Designer Eley Brothers
|Place of origin United Kingdom|
Case type Rimmed, bottleneck
The .450 No 2 Nitro Express also known as the .450 Nitro Express 3½-inch was developed by Eley Brothers in 1903.
Following early extraction problems encountered with the .450 Nitro Express created by John Rigby & Company, Eley decided to create their own cartridge and release it to the market, allowing all rifle makers to chamber weapons for their round. This was unusual for an ammunition maker, as most cartridges of the period were designed by rifle makers.
The .450 No 2 NE, so named to differentiate it from the original, was a completely original design, long and massive it featured a thicker rim, heavier walls and a large internal volume which kept pressures to minimum, making it almost immune to case-sticking.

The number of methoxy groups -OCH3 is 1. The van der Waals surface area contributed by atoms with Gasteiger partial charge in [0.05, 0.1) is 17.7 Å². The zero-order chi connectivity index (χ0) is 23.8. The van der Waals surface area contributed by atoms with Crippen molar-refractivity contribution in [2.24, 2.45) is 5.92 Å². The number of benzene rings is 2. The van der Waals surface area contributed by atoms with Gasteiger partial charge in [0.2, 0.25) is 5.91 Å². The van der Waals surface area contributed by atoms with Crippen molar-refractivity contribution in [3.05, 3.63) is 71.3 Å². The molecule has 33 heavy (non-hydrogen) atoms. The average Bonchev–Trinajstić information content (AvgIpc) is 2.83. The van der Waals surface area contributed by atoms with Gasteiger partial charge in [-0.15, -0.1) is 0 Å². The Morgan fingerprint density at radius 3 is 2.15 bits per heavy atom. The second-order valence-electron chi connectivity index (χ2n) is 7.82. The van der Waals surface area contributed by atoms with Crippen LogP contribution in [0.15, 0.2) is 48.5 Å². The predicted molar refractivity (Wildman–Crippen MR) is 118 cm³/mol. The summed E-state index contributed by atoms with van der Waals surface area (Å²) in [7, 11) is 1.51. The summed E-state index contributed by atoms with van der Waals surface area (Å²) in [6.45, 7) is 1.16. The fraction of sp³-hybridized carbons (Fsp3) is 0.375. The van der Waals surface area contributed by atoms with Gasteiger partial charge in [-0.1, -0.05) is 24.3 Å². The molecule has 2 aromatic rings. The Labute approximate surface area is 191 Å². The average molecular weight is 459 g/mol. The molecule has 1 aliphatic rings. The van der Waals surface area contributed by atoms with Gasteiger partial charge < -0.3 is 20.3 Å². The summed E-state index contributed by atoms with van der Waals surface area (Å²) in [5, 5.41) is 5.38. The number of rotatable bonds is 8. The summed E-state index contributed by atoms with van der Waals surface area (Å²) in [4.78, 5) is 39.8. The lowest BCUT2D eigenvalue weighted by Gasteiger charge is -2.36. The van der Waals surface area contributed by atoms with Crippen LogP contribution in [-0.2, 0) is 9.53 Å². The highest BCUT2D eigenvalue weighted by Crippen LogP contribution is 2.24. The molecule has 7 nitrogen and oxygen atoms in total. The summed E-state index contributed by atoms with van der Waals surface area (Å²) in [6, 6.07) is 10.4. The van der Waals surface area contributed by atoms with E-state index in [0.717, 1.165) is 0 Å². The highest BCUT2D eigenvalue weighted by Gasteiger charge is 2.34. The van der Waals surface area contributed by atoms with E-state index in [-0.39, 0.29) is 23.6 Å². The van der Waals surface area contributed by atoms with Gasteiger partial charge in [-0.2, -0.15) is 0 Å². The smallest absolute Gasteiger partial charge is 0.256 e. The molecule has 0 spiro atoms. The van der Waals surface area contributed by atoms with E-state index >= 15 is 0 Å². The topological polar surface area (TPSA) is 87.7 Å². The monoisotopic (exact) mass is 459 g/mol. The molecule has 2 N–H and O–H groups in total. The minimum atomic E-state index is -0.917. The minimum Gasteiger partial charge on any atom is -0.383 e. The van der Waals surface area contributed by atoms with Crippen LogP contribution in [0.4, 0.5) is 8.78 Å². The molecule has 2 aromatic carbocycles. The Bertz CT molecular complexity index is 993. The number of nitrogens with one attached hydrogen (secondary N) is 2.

Following the British Army 1907 ban of .450 caliber ammunition into India and the Sudan, Eley developed the .475 No. 2 Nitro Express by necking up the .450 No 2 Nitro Express.
Ballistically, the .450 No 2 NE is almost identical to the original .450 NE it was intended to replace. The early problems of the .450 NE were however soon resolved and the .450 No 2 NE was never as popular as its predecessor, Denys Finch Hatton had a gunsmith rebarrel his .450 No 2 Nitro Express Lancaster double rifle into .450 Nitro Express as it was easier to find ammunition.
This cartridge used several loadings between 70 and 80 grains (4.5–5.2 g) of Cordite with a 480-grain (31 g) bullet. The lighter loadings were typically used by Jeffery rifles for regulation.